Van Morrison – Duets: Re-working the Catalogue (ALBUM REVIEW)

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vanmorrisonlp3Notwithstanding a theory that the standard album would be more potent with a third of its sixteen tracks subtracted, Van Morrison’s new album Duets: Re-working the Catalogue isn’t quite as cynical a ploy to widen his audience as the subtitle suggests. Nevertheless, in collaborating on a selection of songs suggested by the man himself and his singing partners to shed light on some of his lesser-known tunes, the Belfast Cowboy both reaffirms and undermines some of his very own strengths.

Michael Buble has recorded covers of Van Morrison material (“Crazy Love,” “Moondance”), the predictable likes of which the author seeks to avoid here. And certainly their chosen match, “Real Real Gone,” sounds outside the Grammy-winning singer’s comfort zone, so it’s little wonder, that, even with the backing led by his musical director, he sounds tentative. Like the predictable Gregory Porter track, “The Eternal Kansas City,” there’s no comparison in the depth of emotion between the guest and the host

Having cultivated an irascible persona via less than revealing interviews over the years as well as erratic performances where the gives short shrift to the concept of “the show must go on,” it’s hard to take Van Morrison at face value on a song like “Some Peace of Mind.” Yet, as is the case with the work he does here with long -time collaborator Georgie Fame during “Get On with the Show,” the presence of Bobby Womack allows the sentiment of the song to come through despite the defensive attitude at the heart of it

The glossy strings and horns in that arrangement blunt the emotional content to a great degree, but that’s hardly the case with “Lord If Ever Needed Someone.” Performed with an admirable spontaneity in call and response mode, the presence of organ enhances the churchy spirituality of the song, while the horns are straight out of His Band and The Street Choir (not surprisingly, the record from which this cut’s taken). As Van Morrison makes the effort he does here to reach out to an audience outside his own devotees, it’d be great if those hearing Duets take the time to find the original recordings of these songs.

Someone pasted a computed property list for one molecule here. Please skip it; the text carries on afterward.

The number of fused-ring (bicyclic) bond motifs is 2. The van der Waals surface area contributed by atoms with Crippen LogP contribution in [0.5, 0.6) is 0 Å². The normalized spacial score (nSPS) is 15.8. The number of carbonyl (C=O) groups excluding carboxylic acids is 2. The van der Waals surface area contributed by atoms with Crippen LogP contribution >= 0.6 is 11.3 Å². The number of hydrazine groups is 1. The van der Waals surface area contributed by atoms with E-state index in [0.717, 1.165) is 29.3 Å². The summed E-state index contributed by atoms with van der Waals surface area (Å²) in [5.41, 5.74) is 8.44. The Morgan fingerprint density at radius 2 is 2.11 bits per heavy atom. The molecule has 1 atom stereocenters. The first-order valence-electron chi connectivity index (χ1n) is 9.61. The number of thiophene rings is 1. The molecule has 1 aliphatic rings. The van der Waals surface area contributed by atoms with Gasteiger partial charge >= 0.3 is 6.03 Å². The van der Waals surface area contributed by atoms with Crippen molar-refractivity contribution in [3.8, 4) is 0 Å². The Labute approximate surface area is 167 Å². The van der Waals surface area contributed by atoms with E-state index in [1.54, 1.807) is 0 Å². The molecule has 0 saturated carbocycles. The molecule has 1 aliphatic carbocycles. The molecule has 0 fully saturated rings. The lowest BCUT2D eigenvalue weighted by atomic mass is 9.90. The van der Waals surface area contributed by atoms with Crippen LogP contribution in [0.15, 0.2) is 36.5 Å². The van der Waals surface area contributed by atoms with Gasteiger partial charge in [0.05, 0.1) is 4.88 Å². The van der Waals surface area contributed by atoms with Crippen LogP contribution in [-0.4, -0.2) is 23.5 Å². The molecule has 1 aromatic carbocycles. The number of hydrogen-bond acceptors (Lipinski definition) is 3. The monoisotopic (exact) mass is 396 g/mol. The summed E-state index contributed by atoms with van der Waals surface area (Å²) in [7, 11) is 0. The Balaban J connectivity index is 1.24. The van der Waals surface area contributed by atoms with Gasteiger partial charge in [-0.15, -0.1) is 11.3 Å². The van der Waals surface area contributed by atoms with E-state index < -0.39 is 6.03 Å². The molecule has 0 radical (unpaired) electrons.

“Higher Than the World” gives the lie to that aforementioned prickly personality of Morrison’s as much as the prominence of partner George Benson’s guitar: the latter made a name for himself commercially by emphasizing his voice over his instrument, so this makes for one of the most provocative turns on this record. The borderline middle-of-the-road orchestration of “Wild Honey,” however, doesn’t allow either Morrison or Joss Stone’s emotions to carry their weight. In marked contrast is the restraint in evidence on “Carrying A Torch” where both Van and British jazz chanteuse Clare Teal connect with each other and the sentiment.

It might be convenient to blame co-producers Bob Rock and Don Was for the self-indulgent charts here except that Morrison has a co-credit on the album in this department too (and past records of his, such as Avalon Sunset, from which comes the piece with Natalie Cole, “These Are the Days”) are in a similarly antiseptic realm); the otherwise reliable presence of a core band on most of the album too often turns merely anonymous. On the other hand, “Streets of Arklow” (from one of Morrison’s greatest records, Veedon Fleece) is much different in that the pinpoint precision of diction the author and Simply Red’s Mick Hucknall demonstrate sounds like nothing so much as the means to keep their feelings in check, while the tasteful electric guitar serves a similar purpose. Like “Irish Heartbeat” the quietly reflective cut with Mark Knopfler, this live take with Taj Mahal. “How Can A Poor Boy?,” is yet another instance where simplicity serves everyone involved (and the chosen material) extremely well.

Which may be the overall lesson to be gleaned from Duets : Re-Working the Catalogue if not for a greater insight: it’d be beneficial for Van Morrison to work with a producer who would have the presence of mind—not to mention a sufficiently healthy detachment from his subject’s reputation—to firmly steer him in the direction of what really works on its own terms. That might result in more engrossing moments like Van Morrison’s genuine heartfelt interaction with Steve Winwood on “Fire in the Belly” where these two veterans sound like the kindred spirits and modern soul men both of them are.

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